Are Orchestra Still Being Dismantled?

Nearly three-and-a-half years ago, I wrote an article about the dangers of stagnation among the middle budget American orchestras…


Given recent events in Omaha and San Antonio (to name a few) I think the article is just as relevant now as it was in the beginning of 2004. As such, take a moment to read the article and I encourage everyone to weigh in with their thoughts:

TAKE ME TO THE ARTICLE

About Drew McManus

"I hear that every time you show up to work with an orchestra, people get fired." Those were the first words out of an executive's mouth after her board chair introduced us. That executive is now a dear colleague and friend but the day that consulting contract began with her orchestra, she was convinced I was a hatchet-man brought in by the board to clean house.

I understand where the trepidation comes from as a great deal of my consulting and technology provider work for arts organizations involves due diligence, separating fact from fiction, interpreting spin, as well as performance review and oversight. So yes, sometimes that work results in one or two individuals "aggressively embracing career change" but far more often than not, it reinforces and clarifies exactly what works and why.

In short, it doesn't matter if you know where all the bodies are buried if you can't keep your own clients out of the ground, and I'm fortunate enough to say that for more than 15 years, I've done exactly that for groups of all budget size from Qatar to Kathmandu.

For fun, I write a daily blog about the orchestra business, provide a platform for arts insiders to speak their mind, keep track of what people in this business get paid, help write a satirical cartoon about orchestra life, hack the arts, and love a good coffee drink.

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1 thought on “Are Orchestra Still Being Dismantled?

  1. My comment would be yes, it is still relevant more than three years later Drew.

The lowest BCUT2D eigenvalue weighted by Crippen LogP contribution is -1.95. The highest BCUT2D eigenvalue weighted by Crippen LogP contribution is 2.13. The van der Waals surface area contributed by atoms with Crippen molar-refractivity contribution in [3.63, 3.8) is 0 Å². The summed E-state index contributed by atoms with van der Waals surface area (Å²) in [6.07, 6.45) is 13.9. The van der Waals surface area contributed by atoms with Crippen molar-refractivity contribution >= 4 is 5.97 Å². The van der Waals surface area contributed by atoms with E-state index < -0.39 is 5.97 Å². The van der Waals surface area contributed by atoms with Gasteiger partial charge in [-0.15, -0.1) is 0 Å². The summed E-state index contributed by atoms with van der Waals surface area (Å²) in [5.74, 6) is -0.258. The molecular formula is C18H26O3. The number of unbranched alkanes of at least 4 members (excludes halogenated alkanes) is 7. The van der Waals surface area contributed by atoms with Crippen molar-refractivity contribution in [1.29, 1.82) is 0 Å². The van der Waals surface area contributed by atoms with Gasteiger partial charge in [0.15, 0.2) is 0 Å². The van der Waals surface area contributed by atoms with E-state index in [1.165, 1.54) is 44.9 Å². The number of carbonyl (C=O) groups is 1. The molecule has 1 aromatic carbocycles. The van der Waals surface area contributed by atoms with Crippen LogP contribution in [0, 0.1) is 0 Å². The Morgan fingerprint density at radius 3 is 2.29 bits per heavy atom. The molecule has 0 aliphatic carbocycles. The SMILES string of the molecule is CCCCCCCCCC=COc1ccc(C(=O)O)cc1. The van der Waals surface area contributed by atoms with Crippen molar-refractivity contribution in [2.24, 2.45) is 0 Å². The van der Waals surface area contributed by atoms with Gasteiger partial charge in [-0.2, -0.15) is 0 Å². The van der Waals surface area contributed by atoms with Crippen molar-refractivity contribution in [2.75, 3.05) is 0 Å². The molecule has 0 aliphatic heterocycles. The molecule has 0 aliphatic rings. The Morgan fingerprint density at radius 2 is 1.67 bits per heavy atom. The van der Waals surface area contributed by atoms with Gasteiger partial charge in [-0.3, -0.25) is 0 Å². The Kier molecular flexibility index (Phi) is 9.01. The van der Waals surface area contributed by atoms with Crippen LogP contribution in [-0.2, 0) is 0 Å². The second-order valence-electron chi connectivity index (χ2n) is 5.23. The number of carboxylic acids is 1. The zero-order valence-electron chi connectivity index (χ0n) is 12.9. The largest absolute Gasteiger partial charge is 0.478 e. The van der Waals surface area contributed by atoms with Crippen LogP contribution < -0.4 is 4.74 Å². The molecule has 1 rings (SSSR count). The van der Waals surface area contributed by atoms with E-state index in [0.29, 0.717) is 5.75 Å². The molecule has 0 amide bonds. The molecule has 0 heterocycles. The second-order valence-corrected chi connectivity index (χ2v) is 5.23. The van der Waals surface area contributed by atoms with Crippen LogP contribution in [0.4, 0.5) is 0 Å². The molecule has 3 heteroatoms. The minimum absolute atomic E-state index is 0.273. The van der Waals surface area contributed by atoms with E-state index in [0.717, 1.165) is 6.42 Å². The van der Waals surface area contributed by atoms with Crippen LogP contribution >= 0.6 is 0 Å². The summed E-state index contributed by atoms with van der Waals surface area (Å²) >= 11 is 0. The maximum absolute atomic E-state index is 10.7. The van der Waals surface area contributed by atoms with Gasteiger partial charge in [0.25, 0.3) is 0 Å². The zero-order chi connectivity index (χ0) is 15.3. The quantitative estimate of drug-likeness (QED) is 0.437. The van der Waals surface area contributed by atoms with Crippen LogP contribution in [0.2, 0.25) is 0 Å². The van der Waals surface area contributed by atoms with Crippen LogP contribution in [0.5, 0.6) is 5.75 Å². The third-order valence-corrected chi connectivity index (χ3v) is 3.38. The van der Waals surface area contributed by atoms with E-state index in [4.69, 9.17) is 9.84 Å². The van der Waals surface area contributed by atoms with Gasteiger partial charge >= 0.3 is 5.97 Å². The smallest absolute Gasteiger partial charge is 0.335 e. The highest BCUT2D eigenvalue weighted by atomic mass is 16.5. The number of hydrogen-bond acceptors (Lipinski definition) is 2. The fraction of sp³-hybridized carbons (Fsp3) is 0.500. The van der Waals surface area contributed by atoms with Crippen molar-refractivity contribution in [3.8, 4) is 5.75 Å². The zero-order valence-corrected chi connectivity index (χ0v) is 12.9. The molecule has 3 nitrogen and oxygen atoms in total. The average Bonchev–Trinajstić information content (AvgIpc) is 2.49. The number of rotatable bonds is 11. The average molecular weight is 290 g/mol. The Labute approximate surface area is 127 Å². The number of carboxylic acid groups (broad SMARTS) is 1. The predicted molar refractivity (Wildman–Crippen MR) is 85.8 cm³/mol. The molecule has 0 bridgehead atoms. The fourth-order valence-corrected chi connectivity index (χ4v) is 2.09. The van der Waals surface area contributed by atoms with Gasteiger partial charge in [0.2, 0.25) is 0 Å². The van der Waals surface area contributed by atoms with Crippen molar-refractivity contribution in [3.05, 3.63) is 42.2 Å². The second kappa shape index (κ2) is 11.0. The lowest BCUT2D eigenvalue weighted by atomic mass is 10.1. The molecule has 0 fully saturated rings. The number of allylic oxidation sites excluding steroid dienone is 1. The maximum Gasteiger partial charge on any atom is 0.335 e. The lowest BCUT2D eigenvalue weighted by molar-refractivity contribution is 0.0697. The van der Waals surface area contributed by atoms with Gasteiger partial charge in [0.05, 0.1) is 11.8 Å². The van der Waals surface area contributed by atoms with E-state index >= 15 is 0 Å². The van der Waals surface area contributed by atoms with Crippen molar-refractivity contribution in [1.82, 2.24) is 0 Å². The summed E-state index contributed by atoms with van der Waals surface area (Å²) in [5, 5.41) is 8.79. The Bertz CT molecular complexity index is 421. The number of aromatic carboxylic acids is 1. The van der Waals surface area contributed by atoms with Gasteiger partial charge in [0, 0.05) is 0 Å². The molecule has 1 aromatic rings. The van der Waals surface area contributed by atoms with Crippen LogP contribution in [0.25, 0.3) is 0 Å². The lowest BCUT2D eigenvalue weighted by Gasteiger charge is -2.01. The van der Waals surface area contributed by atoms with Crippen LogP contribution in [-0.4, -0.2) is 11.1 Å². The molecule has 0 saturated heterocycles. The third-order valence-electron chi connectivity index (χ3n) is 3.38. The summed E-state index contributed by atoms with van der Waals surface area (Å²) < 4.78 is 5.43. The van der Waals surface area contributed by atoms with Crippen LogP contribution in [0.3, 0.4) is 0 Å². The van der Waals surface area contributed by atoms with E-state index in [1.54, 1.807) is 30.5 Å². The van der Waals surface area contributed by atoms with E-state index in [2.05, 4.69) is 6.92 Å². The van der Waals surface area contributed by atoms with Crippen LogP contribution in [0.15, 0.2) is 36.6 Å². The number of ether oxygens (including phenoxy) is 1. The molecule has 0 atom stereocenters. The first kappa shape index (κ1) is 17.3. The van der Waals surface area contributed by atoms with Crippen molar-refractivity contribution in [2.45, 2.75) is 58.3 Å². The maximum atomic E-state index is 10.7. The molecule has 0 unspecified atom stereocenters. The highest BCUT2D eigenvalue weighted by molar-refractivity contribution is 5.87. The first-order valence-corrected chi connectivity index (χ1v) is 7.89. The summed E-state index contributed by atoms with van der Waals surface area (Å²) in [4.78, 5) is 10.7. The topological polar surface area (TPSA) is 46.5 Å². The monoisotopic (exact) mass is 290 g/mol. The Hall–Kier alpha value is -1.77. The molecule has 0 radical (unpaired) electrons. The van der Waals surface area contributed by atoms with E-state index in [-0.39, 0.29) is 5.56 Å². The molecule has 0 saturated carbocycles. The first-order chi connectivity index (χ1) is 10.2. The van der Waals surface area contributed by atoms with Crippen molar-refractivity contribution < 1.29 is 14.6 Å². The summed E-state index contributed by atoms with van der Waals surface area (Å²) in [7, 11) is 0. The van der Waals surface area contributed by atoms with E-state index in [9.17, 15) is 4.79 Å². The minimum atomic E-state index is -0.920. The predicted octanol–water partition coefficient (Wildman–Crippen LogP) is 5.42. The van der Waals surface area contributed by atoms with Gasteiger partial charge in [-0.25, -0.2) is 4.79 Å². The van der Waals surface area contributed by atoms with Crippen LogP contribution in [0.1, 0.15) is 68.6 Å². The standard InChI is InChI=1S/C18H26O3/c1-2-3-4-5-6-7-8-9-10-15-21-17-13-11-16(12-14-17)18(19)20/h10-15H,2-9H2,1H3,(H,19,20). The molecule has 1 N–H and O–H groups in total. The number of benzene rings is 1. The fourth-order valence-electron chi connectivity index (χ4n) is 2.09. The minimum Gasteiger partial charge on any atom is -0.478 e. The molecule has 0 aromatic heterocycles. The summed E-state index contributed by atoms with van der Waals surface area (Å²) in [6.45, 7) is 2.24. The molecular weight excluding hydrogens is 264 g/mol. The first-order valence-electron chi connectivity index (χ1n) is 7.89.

The problem that we are seeing in San Antonio is the unusual situation of the orchestra finally lining up with the positive growth found in the community. This is really the first time in who knows how many years that this has occured.

    It presents our current board and management with the delima of, “Do we go with the flow and energy that the community is producing or do we stay hunkered down and make damn sure we don’t create another deficit”.

    When you have the poiticians knocking on your door basically offering to help you get out of a situation that has had a strangle hold on your organization for the past eighteen years (i.e., our hall), you would think it would be time to make some serious plans for the future. But when organizations that have had the past history of many of our peer, mid to lower level orchestras, I think the boards even though they may be energized with new membership still carry a good bit of the past snake bites making it difficult for them to be forward thinking.

    All we can do in SA is hope that the economic energy in the community can overpower the caution of the board. Nobody wants to see the orchestra go into debt again and our current buisness model certainly guards against that, but the past is very hard to shake off particularly when you were struggling to come out of bankruptcy only three years ago.

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